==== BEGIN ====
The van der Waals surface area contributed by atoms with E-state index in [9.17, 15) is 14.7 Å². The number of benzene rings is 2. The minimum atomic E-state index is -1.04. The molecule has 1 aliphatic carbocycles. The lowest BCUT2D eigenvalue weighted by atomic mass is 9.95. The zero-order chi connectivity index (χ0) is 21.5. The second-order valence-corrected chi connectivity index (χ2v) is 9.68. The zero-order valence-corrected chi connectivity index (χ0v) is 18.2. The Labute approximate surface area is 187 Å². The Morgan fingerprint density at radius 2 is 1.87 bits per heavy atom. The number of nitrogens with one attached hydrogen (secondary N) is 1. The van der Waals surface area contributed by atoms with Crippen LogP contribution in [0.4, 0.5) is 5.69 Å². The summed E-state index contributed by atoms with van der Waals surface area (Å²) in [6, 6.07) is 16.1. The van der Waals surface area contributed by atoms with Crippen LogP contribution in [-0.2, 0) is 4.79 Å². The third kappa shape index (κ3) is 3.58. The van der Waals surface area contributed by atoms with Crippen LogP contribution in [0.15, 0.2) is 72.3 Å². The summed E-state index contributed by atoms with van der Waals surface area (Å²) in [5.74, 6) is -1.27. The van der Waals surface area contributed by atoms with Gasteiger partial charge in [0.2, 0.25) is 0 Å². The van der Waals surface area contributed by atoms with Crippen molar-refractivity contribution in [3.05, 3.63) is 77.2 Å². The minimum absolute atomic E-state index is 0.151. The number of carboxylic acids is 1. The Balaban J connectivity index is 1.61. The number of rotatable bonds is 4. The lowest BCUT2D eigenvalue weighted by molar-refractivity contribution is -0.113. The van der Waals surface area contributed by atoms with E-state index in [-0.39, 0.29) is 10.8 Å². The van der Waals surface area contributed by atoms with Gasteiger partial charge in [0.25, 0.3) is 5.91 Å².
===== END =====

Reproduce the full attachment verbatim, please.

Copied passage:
The van der Waals surface area contributed by atoms with E-state index in [9.17, 15) is 14.7 Å². The number of benzene rings is 2. The minimum atomic E-state index is -1.04. The molecule has 1 aliphatic carbocycles. The lowest BCUT2D eigenvalue weighted by atomic mass is 9.95. The zero-order chi connectivity index (χ0) is 21.5. The second-order valence-corrected chi connectivity index (χ2v) is 9.68. The zero-order valence-corrected chi connectivity index (χ0v) is 18.2. The Labute approximate surface area is 187 Å². The Morgan fingerprint density at radius 2 is 1.87 bits per heavy atom. The number of nitrogens with one attached hydrogen (secondary N) is 1. The van der Waals surface area contributed by atoms with Crippen LogP contribution in [0.4, 0.5) is 5.69 Å². The summed E-state index contributed by atoms with van der Waals surface area (Å²) in [6, 6.07) is 16.1. The van der Waals surface area contributed by atoms with Crippen LogP contribution in [-0.2, 0) is 4.79 Å². The third kappa shape index (κ3) is 3.58. The van der Waals surface area contributed by atoms with Crippen LogP contribution in [0.15, 0.2) is 72.3 Å². The summed E-state index contributed by atoms with van der Waals surface area (Å²) in [5.74, 6) is -1.27. The van der Waals surface area contributed by atoms with Gasteiger partial charge in [0.2, 0.25) is 0 Å². The van der Waals surface area contributed by atoms with Crippen molar-refractivity contribution in [3.05, 3.63) is 77.2 Å². The minimum absolute atomic E-state index is 0.151. The number of carboxylic acids is 1. The Balaban J connectivity index is 1.61. The number of rotatable bonds is 4. The lowest BCUT2D eigenvalue weighted by molar-refractivity contribution is -0.113. The van der Waals surface area contributed by atoms with E-state index in [-0.39, 0.29) is 10.8 Å². The van der Waals surface area contributed by atoms with Gasteiger partial charge in [0.25, 0.3) is 5.91 Å².